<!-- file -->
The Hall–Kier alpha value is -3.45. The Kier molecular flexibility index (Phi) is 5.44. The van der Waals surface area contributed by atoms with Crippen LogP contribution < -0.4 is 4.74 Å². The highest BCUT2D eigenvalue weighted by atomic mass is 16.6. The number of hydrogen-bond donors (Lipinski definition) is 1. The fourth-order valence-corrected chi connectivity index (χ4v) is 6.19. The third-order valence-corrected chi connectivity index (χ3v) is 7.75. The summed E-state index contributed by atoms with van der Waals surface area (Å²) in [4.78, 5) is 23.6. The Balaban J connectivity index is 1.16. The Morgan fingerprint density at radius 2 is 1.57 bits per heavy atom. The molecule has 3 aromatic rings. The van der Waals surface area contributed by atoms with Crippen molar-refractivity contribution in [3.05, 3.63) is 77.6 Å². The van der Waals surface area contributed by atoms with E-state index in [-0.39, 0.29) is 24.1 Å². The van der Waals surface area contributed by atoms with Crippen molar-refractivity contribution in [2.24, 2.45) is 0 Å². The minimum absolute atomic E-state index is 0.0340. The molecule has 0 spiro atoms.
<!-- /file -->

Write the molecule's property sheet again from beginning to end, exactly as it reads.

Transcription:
The Hall–Kier alpha value is -3.45. The Kier molecular flexibility index (Phi) is 5.44. The van der Waals surface area contributed by atoms with Crippen LogP contribution < -0.4 is 4.74 Å². The highest BCUT2D eigenvalue weighted by atomic mass is 16.6. The number of hydrogen-bond donors (Lipinski definition) is 1. The fourth-order valence-corrected chi connectivity index (χ4v) is 6.19. The third-order valence-corrected chi connectivity index (χ3v) is 7.75. The summed E-state index contributed by atoms with van der Waals surface area (Å²) in [4.78, 5) is 23.6. The Balaban J connectivity index is 1.16. The Morgan fingerprint density at radius 2 is 1.57 bits per heavy atom. The molecule has 3 aromatic rings. The van der Waals surface area contributed by atoms with Crippen molar-refractivity contribution in [3.05, 3.63) is 77.6 Å². The van der Waals surface area contributed by atoms with E-state index in [-0.39, 0.29) is 24.1 Å². The van der Waals surface area contributed by atoms with Crippen molar-refractivity contribution in [2.24, 2.45) is 0 Å². The minimum absolute atomic E-state index is 0.0340. The molecule has 0 spiro atoms.